Plain and simple, there is nothing like going back to the Earth to reconnect with yourself and drown out the noise from the outside. If you need to drive to nature, leave your phone in your car. You might notice incessant urges to grab for it frequently!

6. Do something epic without sharing it with anyone

Yes, it's possible. The world outside of our screens is also beautiful and worthwhile. You can have sweet moments without anyone but yourself and the others there, knowing about them.

7. List out what you love using social media

This is where the biggest variation often occurs. When surveyed, people report their favorite things about using social media to be the things you'd expect. Things like staying connected to loved ones, getting life updates from friends who don't live nearby, and staying connected usually top the list.

However, when this list is compared to how people actually spend their time on social media, there is a massive disconnect. People spend hours upon hours mindlessly browsing instead of using the tools how they say they like to use them. Get clear on why you're active on these platforms, and you're more likely to be intentional about how you use them. 

8. Learn more about the addictive nature of social media

Books like Digital Minimalism and the film like The Social Dilemma, go in-depth about how technology companies have designed these apps to get us hooked and how they profit from the more time we spend browsing. Information is knowledge and understanding why we get addicted to these platforms in the first place, can make us more empowered to not be controlled by them.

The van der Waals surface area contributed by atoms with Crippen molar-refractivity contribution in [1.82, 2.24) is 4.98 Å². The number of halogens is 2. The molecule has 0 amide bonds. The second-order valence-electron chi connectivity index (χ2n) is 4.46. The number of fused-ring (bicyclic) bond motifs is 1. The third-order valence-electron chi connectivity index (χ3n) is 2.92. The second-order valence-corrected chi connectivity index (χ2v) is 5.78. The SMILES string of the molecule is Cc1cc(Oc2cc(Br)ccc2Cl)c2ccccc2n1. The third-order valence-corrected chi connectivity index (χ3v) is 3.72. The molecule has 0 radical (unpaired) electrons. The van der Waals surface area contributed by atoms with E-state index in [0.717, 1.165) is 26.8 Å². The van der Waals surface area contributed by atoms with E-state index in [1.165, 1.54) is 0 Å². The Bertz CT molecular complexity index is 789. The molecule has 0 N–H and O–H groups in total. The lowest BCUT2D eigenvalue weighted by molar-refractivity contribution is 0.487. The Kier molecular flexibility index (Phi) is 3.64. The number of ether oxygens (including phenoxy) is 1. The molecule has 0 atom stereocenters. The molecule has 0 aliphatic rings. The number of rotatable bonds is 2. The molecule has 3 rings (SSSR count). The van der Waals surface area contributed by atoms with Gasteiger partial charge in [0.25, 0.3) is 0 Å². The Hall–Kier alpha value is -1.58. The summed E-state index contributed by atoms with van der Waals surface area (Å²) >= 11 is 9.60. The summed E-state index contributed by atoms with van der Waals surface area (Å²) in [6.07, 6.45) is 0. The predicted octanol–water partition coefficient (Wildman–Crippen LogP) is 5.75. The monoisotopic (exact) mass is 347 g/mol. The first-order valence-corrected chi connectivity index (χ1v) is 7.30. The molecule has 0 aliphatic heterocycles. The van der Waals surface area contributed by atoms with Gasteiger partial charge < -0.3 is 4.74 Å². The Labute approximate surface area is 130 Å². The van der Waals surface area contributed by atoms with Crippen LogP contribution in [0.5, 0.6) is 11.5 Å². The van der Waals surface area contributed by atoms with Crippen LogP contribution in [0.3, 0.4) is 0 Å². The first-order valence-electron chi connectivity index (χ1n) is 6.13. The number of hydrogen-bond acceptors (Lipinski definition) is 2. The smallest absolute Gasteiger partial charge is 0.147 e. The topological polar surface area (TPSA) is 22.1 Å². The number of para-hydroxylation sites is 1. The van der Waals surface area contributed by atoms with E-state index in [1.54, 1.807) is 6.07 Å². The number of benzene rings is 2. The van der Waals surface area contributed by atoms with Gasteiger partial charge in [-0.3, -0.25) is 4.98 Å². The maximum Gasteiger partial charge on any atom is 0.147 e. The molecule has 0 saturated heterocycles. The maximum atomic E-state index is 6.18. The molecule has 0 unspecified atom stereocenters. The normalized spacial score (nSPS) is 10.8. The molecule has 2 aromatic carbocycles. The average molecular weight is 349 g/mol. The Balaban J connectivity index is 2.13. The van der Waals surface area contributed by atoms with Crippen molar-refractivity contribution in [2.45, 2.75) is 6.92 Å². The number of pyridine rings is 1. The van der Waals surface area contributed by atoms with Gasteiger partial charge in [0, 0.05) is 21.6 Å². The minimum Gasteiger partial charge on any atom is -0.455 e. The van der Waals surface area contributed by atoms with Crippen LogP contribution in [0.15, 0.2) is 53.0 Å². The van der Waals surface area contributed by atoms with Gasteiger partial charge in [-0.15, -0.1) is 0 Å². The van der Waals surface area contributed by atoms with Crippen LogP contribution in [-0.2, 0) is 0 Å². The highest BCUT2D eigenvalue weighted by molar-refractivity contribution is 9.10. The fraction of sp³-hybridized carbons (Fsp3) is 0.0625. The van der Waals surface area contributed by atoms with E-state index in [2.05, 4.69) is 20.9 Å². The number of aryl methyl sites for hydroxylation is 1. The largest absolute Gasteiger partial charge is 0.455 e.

9. Prioritize mental health and good habits

More than fighting things you don't want, like social media addiction, focus on adding more good habits, like a daily yoga practice, reading books, or meditating. Even if you lose control of your social media habits, you can take solace that you're also doing other things with your time that benefit you. It's not about being perfect.

10. Don't fight with people online

Guess what? Trying to change someone's mind or political views on Facebook, never really works. Usually, a political fight online ends up in frustration or outrage. Save your energy for something worthwhile and do your best to not get lost in neverending online arguments. You're not going to change everyone's worldview to suit your own. The days before social media revealed every political, religious, or social thought one had at any given moment, did exist. This transparency has taken away the ability to get to know someone in a genuine way. We all have different perspectives based on different life experiences. While I don’t agree with everyone, I’d like to be able to make my own opinions of people based on actual experiences and not their Facebook posts.

By Keith Allen

Keith is a teacher on YogaDownload.com and as well as YogaDownload's Content Director. His classes balance a meditative focus with safe alignment. He has studied from different teachers, lineages, and styles around the world, and remains a passionate and dedicated student of yoga and meditation. He is passionate about travel, leads workshops and teacher trainings internationally. You can connect with him on his website.